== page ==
This Official NATO report is an assessment of MEDEVAC efforts in Afghanistan. Abstract Joint Forces Command in Brunssum (JFCBS) is the operational level headquarters (HQ) for the International Security Assistance Force (ISAF) mission in Afghanistan. From the view of the current Medical Advisor of this HQ this article lights aspects of Aeromedical Evacuation (AE) in … Continue reading
United States Central Command Joint Theater Trauma System HQ, BAF, APO, AE 09354 MEMORANDUM FOR RECORD 7 February 2011 SUBJECT: After action report for MEDCOM Tasker 1039.01C. (90 Day TSC deployment of an Emergency Physician to serve as the medical director for Enroute Critical Care Nurses (ECCN) and MEDEVAC units performing patient evacuation in the … Continue reading
The Department of Defense defines Killed In Action (KIA) as someone who “is killed outright or who dies as a result of wounds or other injuries before reaching a medical treatment facility.” Someone who is wounded in battle and survives his wounds and is later returned to duty or transported to a higher level Medical … Continue reading
A familiar argument against changing the Army’s MEDEVAC policies is that the United States is a signatory state on the Geneva Convention and we are prohibited from providing medical evacuation to wounded troops in unmarked, armed helicopters. The argument often is buttressed by the admonition that even if our adversaries (the Taliban and al Qaeda) … Continue reading
By Hannah Roberts “An inconsolable mother has told of her heartbreak after an American soldier died before a helicopter could get him to hospital in Afghanistan. It took a medical evacuation team 59 minutes to get U.S. Army Specialist Chazray Clark to a hospital, after receiving a call that a roadside bombing had severed three … Continue reading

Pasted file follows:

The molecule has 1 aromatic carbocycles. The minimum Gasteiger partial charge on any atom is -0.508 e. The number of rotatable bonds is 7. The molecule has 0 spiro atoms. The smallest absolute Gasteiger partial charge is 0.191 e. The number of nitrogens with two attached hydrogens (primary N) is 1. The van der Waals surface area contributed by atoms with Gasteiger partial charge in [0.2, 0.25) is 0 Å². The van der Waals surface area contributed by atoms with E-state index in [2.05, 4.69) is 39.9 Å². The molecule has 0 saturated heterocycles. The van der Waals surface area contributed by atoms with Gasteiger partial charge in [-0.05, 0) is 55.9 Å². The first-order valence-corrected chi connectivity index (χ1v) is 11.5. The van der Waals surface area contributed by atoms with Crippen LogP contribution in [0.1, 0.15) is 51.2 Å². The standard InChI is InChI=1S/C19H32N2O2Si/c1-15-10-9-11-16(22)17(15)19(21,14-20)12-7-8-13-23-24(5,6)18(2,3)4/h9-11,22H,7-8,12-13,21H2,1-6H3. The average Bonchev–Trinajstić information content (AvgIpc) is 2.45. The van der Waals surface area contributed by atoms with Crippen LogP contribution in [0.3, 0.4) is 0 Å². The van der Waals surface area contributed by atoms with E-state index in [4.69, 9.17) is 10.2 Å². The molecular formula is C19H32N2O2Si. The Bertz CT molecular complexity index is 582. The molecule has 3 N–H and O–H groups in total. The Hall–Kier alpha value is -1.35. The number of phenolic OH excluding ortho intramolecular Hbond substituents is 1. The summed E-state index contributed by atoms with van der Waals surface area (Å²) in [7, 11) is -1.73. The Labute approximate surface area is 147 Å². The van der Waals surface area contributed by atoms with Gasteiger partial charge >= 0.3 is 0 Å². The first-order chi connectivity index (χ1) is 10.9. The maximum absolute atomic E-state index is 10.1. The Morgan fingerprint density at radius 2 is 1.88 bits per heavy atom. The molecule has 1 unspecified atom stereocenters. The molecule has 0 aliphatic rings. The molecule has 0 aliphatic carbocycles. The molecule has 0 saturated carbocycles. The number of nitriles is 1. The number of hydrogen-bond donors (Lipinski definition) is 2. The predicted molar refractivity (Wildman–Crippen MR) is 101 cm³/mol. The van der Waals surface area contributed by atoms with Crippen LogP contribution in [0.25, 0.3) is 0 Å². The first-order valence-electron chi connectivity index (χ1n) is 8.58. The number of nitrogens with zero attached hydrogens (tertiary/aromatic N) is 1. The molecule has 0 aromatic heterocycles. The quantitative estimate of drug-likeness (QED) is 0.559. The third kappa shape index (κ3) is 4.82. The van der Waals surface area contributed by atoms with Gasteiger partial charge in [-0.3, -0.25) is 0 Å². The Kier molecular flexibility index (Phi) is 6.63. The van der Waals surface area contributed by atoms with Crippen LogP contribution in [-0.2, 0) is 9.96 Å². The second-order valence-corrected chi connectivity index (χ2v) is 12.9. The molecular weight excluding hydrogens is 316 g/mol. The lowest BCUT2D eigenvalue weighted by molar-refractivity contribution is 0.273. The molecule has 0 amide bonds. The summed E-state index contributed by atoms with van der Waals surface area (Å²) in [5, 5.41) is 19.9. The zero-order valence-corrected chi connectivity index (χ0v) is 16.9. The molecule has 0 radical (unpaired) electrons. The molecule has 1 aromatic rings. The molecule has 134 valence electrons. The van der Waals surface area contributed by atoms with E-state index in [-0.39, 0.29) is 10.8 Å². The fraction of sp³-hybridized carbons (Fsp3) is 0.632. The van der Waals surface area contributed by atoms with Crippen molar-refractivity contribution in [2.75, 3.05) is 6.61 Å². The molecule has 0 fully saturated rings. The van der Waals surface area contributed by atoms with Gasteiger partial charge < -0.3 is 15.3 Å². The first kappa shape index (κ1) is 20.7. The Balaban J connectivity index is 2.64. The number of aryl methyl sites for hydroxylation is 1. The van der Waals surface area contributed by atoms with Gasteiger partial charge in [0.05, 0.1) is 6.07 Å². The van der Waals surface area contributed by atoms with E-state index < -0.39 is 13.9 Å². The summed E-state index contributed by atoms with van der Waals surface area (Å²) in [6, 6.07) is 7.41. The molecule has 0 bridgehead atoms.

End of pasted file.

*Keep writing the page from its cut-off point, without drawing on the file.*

“The Army campaign around the MEDEVAC continues to unravel. They’ve tried just about everything short of assassination and witchcraft to freeze the growing stampede. In the beginning, they claimed that my accounts of the failed MEDEVAC were completely wrong. And then I produced the inconvenient high definition video and audio. Undeterred, the Army has continued … Continue reading
” [snip] There is no requirement for a signatory nation to follow the Convention when opposing forces do not respect it. To do so is suicide, yet to placate the denizens of PC, the Army goes right ahead. Perhaps the bureaucrats and politicians who design these policies should first be required to personally oversee their … Continue reading
Levels of Medical Care Medical care is provided in a progressive manner, ranging from immediate first aid at the point of wounding to definitive, specialized care and rehabilitation provided at medical treatment facilities. This may comprise resuscitation and stabilization of vital functions, damage control resuscitation, and definitive treatment and rehabilitation. Linking all these interventions is … Continue reading